The social constructivist mode of operation for personal computing

Frédérik Lesage & Gwénaëlle André

Published Online: September 1, 2017
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Abstract

This paper is an exploratory investigation into how social constructivist pedagogical theories shaped the development of personal computing in the mid to late 20th century. There are two main objectives for such an investigation. The first is to highlight the contingent historical nature of the application of these pedagogical theories in the development of human-computer interaction for personal computing. The second is to show how social constructivism as a theory of knowledge that links pedagogy to democratic thinking was implemented as a ‘mode of operation’ by key early designers of personal computing technologies before being taken up and adapted as part of capitalist modes of production and distribution. This account leads us to conclude that the social constructivist mode of operation for personal computing has become a technology of the self that privileges ‘interaction for interaction’s sake’. The paper concludes with a discussion of the consequences of this conceptualisation and analysis for how we understand personal computing as public pedagogy and elaborates potential implications for future research.

Keywords: Interactivity, personal computing, social constructivism, mode of operation, public pedagogy

Introduction

Whether through mobile devices or desktop computers, most of the digital media we access today are accessed through graphical user interfaces (GUI) designed for individual users-consumers. The ubiquity of this particular techno-social configuration that we refer to in this paper as ‘personal computing’ has become so commonplace that it is often difficult to imagine alternatives. In order to begin to unpack the “taken-for-grantedness” of personal computing we will show how specific pedagogical theories shaped its development in the mid to late 20th century. Our objective is not to examine the development of personal computing as an instructional platform within pedagogical institutions. Instead, we set out to revisit how social constructivist theories of pedagogy were used to prescribe the interaction between humans and computers in the 1960s to early 1980s. Other scholars have touched on how theories of learning informed the early designs of personal computing (see for example Papert et al. (1993); Bardini (2000); Barnes (2000); Maxwell (2006)). We build on this previous research to show how social constructivist pedagogy worked as a ‘mode of operation’ for these designs. The paper will therefore begin with a theoretical outline of what we mean by social constructivist pedagogy as a mode of operation, followed by a historical survey of key moments and actors in the development of personal computing that render this mode of operation discernable. We then conclude with a discussion of the consequences of this discernment for our understanding of personal computing as a type of public pedagogy and elaborate potential implications for future research.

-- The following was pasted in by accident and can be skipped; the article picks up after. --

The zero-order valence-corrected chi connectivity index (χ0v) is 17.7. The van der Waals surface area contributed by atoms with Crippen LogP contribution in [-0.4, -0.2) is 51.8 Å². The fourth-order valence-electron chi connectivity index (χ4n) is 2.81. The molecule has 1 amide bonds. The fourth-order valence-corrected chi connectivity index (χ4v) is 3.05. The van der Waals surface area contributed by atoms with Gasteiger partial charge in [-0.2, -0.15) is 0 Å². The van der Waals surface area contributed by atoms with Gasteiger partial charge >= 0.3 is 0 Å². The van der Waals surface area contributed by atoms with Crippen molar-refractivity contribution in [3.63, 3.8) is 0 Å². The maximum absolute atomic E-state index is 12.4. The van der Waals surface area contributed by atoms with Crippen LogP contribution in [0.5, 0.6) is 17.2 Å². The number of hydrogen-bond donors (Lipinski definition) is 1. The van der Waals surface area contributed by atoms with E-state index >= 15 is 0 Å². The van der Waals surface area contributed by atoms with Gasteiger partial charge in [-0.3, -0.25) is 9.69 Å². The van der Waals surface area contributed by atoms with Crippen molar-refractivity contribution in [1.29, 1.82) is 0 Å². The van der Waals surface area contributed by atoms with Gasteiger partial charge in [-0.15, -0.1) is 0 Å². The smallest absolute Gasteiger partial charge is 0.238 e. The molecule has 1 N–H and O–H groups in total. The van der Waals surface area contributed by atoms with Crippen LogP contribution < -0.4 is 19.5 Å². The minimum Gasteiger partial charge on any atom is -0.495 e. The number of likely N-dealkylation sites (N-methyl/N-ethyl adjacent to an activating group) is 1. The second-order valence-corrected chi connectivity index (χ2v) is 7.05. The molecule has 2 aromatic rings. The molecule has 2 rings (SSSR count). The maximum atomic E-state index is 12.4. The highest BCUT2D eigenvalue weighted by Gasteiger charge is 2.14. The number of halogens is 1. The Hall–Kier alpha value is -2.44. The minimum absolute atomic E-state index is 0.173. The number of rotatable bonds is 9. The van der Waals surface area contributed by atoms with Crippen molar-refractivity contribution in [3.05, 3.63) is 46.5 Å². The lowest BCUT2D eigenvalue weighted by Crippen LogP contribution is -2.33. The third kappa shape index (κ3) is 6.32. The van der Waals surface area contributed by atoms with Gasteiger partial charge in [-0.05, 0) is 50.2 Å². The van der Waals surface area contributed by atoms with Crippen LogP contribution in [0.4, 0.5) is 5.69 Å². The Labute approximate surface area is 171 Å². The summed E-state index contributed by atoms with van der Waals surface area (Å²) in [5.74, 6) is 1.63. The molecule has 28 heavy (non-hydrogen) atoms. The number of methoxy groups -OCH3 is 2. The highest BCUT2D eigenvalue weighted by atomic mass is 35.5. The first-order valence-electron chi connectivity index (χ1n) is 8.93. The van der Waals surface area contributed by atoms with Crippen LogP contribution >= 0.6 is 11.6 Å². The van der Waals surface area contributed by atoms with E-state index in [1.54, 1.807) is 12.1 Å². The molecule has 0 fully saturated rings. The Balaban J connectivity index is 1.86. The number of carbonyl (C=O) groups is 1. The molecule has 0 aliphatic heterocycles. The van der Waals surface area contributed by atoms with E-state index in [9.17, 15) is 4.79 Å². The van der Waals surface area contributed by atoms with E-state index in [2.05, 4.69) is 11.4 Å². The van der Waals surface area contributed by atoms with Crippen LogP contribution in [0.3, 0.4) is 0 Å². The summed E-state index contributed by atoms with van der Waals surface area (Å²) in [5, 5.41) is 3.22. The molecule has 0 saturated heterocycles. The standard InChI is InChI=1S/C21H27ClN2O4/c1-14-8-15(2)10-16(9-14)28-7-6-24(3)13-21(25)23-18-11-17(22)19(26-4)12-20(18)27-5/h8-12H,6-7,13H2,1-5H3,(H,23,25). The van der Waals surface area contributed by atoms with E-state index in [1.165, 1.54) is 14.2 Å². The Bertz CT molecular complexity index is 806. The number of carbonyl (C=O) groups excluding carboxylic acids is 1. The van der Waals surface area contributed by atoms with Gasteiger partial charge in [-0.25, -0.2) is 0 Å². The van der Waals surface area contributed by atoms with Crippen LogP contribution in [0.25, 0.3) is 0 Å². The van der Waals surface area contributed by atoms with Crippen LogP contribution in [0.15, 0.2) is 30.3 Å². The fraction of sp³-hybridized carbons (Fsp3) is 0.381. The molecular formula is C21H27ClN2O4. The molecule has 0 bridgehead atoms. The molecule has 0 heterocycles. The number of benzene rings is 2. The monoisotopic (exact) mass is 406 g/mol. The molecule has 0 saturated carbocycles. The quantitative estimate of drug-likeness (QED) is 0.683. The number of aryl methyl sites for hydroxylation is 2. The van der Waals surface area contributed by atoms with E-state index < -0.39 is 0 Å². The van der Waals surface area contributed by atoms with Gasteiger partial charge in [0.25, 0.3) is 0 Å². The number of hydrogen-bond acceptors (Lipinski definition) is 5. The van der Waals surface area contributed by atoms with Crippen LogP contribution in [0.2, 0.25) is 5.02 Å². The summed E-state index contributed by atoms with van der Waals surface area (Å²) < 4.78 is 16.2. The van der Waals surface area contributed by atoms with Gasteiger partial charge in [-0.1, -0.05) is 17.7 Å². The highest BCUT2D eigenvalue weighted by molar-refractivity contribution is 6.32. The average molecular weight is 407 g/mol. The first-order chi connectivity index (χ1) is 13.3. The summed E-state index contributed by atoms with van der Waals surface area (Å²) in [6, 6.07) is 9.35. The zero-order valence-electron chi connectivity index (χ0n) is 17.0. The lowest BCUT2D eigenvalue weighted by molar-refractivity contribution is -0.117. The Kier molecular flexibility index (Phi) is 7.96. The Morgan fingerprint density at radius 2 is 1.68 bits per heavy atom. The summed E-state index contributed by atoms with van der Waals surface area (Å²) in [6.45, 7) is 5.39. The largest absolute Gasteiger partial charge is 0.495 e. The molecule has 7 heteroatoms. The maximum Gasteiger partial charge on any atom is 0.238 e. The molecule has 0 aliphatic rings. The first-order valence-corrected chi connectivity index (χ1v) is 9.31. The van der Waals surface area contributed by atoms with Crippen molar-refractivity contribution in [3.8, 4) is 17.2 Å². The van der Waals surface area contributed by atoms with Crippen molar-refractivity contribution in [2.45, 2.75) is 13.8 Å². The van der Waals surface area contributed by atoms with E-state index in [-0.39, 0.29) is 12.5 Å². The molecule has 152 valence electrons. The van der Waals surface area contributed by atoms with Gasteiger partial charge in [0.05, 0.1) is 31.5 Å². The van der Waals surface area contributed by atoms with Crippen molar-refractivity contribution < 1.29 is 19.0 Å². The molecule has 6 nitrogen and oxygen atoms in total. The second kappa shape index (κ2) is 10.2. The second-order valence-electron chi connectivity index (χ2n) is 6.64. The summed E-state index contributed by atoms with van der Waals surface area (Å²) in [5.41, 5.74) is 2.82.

Social Constructivist pedagogy as a ‘mode of operation’

Before diving into a historical examination of how social constructivist theories informed early conceptions of personal computing, it is important to unpack what we mean by social constructivist pedagogy as a ‘mode of operation’. We draw the concept from an unlikely source: Erwin Panofsky’s research on the impact of Scholastic philosophy on French gothic cathedral designs between the years 1130 and 1270 (1957, p.21). According to Panofsky, Scholasticism was the dominant philosophy taught around Paris at the time. A key concern for scholars in this moment in history was to express and reconcile a fundamental contradiction through their writing: how to use reason to argue for faith in God. One of the ways in which these scholars successfully addressed this concern was not by using reason to directly prove God’s existence but to use it to effectively elucidate and clarify articles of faith:

“[…]The principle of manifestatio which determined the direction and scope of their [scholastic thinkers’] thinking also controlled its exposition and subjected this exposition to what may be termed the POSTULATE OF CLARIFICATION FOR CLARIFICATION’S SAKE.” (Panofsky, 1957, p. 34-35)

Panofsky found that the techniques they devised to structure their arguments in writing instilled a ‘mental habit’—a ‘principium importans ordinem ad actum’ or ‘principle that regulates the act’ (Panofsky, 1957, p.21) or mode of operation—that was in turn reflected in the architectural designs of the cathedrals of this same period. “Like scholasticism on parchment, the Gothic cathedral sought to write in stone “a permanent peace treaty between faith and reason”” (Holsinger, 2005, p. 98). Panofsky’s iconological analysis has influenced subsequent scholarship including Pierre Bourdieu’s conception of habitus as something that transforms ‘the collective heritage into an individual and collective subconscious’ (Holsinger’s (2005, p. 110) translation of Bourdieu). Michel Foucault (1994) also showed interest in Panofsky’s work, writing that it helped identify a ‘discourse subsumed to practice’ which has some parallels to Foucault’s conception of ‘dispositif’. We believe Panofsky’s approach can be usefully adapted for research on human-computer interaction and the graphical user interface because it creates a conceptual and methodological continuum between different media formats similar to the one called for by Johanna Drucker (2014, p. 139).